It’s not unusual to feel that our connection to the world around us has become frayed.

The coronavirus pandemic was likely the most extreme case of that growing disconnect in recent memory. We were severed from each other, often prisoners in our own towns and cities, if not our very homes, and the world receded for each of us. While the world has opened itself up once more and the days of lockdown are receding into memory like a bad dream, hopefully there are some who remember the videos that appeared online of nature ‘reclaiming’ our erstwhile abandoned urban environments – images of sheep and deer roaming empty town high streets across the country while we sheltered ourselves away.


More recently, there has been extensive media coverage of rivers and beaches across England and Wales being flooded with vast amounts of sewage overflow. A record breaking heatwave in 2022 saw parts of London set aflame, and wildfires in the British countryside have become progressively more common.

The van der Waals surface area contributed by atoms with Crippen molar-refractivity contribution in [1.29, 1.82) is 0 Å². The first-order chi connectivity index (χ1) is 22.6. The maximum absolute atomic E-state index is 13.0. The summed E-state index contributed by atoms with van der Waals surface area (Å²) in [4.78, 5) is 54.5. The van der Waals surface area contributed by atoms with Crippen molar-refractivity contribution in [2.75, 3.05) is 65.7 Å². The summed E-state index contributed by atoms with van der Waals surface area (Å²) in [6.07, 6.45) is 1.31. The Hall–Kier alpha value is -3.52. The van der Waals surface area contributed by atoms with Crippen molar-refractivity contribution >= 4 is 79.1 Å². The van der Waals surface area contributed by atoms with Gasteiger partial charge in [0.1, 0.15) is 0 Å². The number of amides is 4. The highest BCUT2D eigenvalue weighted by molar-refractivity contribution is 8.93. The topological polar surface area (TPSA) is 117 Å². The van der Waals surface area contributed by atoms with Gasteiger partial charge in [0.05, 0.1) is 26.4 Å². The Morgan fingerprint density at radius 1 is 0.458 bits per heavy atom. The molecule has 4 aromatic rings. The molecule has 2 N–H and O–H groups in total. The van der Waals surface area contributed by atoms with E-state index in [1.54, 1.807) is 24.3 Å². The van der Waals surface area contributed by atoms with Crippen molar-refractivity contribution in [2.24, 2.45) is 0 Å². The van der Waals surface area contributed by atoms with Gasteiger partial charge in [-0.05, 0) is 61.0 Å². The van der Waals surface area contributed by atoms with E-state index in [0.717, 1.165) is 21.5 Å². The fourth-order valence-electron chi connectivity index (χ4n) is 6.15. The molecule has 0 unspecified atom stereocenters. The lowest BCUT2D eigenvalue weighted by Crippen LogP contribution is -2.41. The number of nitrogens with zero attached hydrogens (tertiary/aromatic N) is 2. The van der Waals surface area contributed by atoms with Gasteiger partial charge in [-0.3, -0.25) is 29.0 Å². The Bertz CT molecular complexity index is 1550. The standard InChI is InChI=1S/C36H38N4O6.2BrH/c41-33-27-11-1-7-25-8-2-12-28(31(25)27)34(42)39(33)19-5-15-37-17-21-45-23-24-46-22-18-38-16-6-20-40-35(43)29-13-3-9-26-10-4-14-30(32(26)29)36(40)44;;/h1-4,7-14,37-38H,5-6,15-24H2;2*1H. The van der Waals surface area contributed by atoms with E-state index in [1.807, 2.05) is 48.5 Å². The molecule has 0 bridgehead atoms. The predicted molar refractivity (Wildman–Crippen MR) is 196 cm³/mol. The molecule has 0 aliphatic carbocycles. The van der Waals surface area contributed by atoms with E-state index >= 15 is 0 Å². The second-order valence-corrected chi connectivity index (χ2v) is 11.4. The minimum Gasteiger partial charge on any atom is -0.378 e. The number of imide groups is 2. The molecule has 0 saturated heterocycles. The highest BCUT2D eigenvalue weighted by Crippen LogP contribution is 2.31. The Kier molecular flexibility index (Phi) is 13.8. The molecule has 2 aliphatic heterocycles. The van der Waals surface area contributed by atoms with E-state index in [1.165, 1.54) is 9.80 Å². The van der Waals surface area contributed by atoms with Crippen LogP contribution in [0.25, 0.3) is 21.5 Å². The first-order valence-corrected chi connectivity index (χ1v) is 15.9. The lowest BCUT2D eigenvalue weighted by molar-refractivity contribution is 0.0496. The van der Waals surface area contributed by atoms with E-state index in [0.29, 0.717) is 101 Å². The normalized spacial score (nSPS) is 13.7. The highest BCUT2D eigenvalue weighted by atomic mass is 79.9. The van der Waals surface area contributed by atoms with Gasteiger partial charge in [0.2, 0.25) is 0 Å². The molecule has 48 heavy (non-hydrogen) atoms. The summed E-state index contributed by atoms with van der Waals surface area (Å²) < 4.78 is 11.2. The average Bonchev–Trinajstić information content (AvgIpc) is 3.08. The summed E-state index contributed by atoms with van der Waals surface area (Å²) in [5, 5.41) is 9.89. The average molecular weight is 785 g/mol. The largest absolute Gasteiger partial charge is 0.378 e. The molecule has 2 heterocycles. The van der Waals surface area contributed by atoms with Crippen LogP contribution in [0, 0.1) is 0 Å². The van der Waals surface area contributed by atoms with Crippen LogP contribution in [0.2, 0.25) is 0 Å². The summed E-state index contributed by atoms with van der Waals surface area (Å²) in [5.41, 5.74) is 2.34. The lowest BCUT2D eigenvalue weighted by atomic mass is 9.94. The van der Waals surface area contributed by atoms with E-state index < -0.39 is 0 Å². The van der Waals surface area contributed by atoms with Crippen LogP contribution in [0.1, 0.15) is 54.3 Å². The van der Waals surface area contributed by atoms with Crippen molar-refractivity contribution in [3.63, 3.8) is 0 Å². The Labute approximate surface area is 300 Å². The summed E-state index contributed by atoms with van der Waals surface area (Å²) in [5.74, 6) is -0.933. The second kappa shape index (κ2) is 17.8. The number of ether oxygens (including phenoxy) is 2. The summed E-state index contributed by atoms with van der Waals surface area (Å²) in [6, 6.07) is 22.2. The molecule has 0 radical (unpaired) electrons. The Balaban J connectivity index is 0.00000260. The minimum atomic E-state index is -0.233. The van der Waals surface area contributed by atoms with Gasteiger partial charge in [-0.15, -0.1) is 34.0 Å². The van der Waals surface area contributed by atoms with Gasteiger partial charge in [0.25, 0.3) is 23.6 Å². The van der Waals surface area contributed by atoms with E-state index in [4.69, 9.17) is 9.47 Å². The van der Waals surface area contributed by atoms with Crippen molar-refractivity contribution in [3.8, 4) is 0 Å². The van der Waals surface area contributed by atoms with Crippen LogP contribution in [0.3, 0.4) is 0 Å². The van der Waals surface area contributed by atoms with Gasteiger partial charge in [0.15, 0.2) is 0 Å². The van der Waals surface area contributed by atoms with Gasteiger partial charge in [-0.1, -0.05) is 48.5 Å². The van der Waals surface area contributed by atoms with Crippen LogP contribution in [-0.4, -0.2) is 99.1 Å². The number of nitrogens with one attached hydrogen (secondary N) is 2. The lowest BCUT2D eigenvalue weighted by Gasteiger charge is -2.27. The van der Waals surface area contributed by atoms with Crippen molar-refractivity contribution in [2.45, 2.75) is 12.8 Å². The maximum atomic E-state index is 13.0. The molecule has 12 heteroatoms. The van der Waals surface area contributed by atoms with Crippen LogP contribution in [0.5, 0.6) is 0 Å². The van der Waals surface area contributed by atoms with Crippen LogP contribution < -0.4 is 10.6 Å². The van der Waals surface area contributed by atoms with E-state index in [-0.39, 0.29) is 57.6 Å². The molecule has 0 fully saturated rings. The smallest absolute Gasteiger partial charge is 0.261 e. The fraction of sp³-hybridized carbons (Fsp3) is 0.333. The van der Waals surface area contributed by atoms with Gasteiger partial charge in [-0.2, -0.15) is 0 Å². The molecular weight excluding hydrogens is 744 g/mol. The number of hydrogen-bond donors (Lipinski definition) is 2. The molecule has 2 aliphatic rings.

Habitat, a new poetry collection from writer Bashabi Fraser explores the nature of these connections we have to our world and environments. Stemming from an imagination that bridges the divides between her both her homes – Scotland and India – Fraser’s poetry tells of the lives of cats and birds, of the changing seasons, of places near and far, and the pervasive sense of place and belonging we all experience even as we watch our world change around us. 

Luath Press: www.luath.co.uk